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The Bomb That Wasn't

[Religion News Service, February 4, 1997]

This year Jan. 22, the date of the March for Life, dawned chilly and gray in the nation’s capital. There was no snow, but ugly rumors troubled the crowd.

It was said that there had been an explosion at an abortion clinic in town earlier that morning. A couple of days before there had been a firebombing at a clinic in Tulsa, Okla. Before that, a pair of bombs exploded at an Atlanta building that housed an abortion clinic along with other businesses.

Many of the marchers had doubts about the Atlanta bombing. The technique of using a second bomb to injure rescuers hasn’t been seen much in America but is common in the Middle East, which suggested anti‑government terrorism. The target was law enforcement and agents from the Bureau of Alcohol, Tobacco and Firearms.

Attacks on clinics usually occur after dark when the business is closed; no one wants to hurt a pregnant woman. The Atlanta attack failed to follow that pattern. Moreover, the bomb was constructed with dynamite, which rarely comes into private hands. Yet some publicly blamed pro‑lifers for the incident.

Some speakers at this year’s march used galvanizing rhetoric that had people cheering. Others spoke gently, calling the faithful to act in support of pregnant women and to hew a peaceful path. When one speaker began to quote pro‑choice leader Kate Michelman, a low murmur of boos ran through the crowd. The speaker paused, looked up, and quite seriously said, "Let us love our enemies." The booing died away.

This theme of peaceful, respectful witness has been growing over the last few years. One element that has contributed to it is surely the dismaying incidence of violence outside abortion clinics. (Of course, what goes on inside the clinics every day is violence as well, but that is not under pro‑lifers’ control; we can only refuse to retaliate in bloody kind).

Ordinary pro‑lifers have been distressed by these episodes. Major pro‑life organizations have consistently condemned violence, and many of these statements are displayed on a web site established by the National Coalition for Life and Peace (www.prolife.org/nclp).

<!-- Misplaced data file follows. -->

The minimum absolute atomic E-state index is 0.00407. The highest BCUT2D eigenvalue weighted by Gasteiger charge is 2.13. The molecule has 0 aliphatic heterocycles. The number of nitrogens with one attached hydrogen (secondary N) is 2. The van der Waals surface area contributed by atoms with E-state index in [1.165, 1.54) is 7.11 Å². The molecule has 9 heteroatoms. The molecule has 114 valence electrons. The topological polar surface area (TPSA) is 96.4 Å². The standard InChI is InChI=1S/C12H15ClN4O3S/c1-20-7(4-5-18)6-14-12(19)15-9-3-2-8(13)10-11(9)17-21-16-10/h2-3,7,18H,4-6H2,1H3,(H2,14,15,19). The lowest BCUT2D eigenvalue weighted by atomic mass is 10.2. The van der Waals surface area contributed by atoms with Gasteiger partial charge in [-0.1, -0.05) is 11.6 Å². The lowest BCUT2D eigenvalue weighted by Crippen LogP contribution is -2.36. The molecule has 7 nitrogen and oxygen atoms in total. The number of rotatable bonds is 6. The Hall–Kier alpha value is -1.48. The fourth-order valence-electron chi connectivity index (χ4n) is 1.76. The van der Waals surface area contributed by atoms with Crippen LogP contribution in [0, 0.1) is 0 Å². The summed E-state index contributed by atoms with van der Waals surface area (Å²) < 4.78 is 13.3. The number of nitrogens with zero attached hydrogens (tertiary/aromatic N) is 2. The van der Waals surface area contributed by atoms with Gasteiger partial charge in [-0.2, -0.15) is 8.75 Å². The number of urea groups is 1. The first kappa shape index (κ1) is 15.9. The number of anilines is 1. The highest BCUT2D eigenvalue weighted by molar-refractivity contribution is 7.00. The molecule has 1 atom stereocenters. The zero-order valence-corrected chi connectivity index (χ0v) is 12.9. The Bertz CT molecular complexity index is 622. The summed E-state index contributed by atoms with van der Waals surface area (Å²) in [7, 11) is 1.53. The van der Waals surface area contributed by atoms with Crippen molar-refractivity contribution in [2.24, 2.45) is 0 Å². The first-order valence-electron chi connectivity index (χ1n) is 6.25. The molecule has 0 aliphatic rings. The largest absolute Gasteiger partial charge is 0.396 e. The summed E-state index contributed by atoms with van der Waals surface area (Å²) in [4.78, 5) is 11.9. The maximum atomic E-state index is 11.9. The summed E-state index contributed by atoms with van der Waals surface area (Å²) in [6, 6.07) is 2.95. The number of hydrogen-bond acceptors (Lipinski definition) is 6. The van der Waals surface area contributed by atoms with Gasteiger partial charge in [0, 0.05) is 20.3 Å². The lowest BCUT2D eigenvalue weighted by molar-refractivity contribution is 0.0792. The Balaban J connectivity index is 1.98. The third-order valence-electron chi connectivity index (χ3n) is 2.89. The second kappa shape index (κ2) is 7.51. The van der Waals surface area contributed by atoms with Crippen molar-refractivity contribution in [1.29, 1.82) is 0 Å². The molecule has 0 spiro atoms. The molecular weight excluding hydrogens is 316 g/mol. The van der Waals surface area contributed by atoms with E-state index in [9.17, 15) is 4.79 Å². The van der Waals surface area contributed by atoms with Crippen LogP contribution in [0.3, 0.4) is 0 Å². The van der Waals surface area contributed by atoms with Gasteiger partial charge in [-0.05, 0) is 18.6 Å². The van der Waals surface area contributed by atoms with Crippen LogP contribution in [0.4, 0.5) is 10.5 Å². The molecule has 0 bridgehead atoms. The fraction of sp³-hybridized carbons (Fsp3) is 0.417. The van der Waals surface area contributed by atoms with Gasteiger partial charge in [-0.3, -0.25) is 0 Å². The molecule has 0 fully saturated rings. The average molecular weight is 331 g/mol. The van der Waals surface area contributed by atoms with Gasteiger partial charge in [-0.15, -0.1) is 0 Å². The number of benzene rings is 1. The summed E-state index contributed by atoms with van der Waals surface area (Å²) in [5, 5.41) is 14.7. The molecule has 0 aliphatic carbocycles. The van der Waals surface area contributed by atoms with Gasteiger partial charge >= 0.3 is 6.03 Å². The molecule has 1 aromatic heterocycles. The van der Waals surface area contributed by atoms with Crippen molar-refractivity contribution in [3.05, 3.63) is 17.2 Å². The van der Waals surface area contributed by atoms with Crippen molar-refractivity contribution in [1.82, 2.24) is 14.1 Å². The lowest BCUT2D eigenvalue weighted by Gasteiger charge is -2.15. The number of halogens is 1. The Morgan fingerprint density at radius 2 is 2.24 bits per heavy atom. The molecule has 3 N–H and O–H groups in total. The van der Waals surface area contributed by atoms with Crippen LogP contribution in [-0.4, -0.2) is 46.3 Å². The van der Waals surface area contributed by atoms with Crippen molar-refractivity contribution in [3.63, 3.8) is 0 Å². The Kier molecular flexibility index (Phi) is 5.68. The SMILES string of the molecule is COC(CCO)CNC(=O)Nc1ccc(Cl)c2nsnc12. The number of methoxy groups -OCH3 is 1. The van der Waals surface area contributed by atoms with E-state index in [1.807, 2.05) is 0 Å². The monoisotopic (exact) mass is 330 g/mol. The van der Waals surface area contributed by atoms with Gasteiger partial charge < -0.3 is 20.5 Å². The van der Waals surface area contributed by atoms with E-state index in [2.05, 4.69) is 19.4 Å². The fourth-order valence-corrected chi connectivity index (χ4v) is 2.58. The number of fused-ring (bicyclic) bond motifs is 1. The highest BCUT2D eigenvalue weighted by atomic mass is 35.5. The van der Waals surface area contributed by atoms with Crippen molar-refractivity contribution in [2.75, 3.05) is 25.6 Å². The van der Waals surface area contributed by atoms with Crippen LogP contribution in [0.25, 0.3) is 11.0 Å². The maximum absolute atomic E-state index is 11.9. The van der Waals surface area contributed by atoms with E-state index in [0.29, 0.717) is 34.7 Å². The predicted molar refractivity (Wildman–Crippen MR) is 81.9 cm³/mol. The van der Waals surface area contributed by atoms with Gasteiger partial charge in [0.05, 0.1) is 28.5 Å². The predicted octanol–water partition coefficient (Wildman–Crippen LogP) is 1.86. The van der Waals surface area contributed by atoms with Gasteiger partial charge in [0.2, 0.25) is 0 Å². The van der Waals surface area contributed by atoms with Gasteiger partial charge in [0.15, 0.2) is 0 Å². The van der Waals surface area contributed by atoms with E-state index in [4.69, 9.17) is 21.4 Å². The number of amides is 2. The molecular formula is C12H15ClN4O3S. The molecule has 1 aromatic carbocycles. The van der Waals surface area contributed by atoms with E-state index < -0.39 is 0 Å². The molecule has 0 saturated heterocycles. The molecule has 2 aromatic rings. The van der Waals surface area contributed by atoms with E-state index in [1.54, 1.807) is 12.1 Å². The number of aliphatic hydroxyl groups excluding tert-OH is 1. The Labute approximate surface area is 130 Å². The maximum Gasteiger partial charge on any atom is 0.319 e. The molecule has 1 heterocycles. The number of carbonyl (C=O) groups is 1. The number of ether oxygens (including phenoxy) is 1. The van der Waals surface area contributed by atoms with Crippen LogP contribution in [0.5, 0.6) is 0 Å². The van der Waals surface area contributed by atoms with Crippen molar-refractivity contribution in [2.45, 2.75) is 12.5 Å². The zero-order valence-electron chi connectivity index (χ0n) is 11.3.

But these statements have little effect on the people who would do such things. They are not members of the pro‑life movement; they don’t honor life.

For example, I get a newsletter put out by a man who terms himself "pro‑choice" on bombing clinics and shooting abortionists. His contempt for peaceful pro‑lifers is explicit: adjectives like "Judas‑like," "disgusting," "fools," and "vassals" are applied to those who opposes his views. Operation Rescue and other groups merit his disdain. A recent newsletter gives a gloating account of being a mocking presence at a national pro‑life conference. This person is accountable to no one.

The lack of connection between advocates of violence and established groups was proved by a federal grand jury a year ago. After a 16‑month investigation, it was determined that there is no conspiracy of violence against abortion clinics. In fact, disgruntled investigators confessed that they knew within months that the charge of conspiracy was empty.

"The national conspiracy only exists in the minds of people who have a political interest in keeping this thing going," said one official.

Those interested in keeping it going have less fuel to use; the incidence of violence has abruptly decreased. According to the National Abortion Federation, there were four shootings of clinic personnel in 1994, zero in 1995, zero in 1996. There were fifteen to twenty arson or bombing incidents in each recent year, but only four in 1996. A combined overall count of incidents of threats or action against clinics totaled 434 in 1993; in 1996, it was down to 110, a 75 percent drop.

All through the day rumors of the Planned Parenthood explosion built up steam. Pro‑choicers demanded apologies from pro‑lifers and called for more security at clinics. At the march we walked and prayed peacefully, as we have for 24 years, and wondered where the truth lay. The next day’s newspaper revealed the truth: There was no bomb. A passerby had found a fuse from a dummy hand grenade on the sidewalk, a block away from the clinic. When he picked it up it popped in his hand with the force of a firecracker.

I’ve been waiting to see the pro‑choice community come forward to admit they spread rumors and false accusations. I’m waiting to see them praise the tens of thousands of peaceful protesters, who so vastly outnumber the theoretical mad bomber ‑‑ particularly since he didn’t exist. I’d like to see truth served, rather than lies ignite more passion ‑‑ because I know from the pro‑violence newsletter I receive that ignitable passion is out there.

I think I’ll be waiting a long time.

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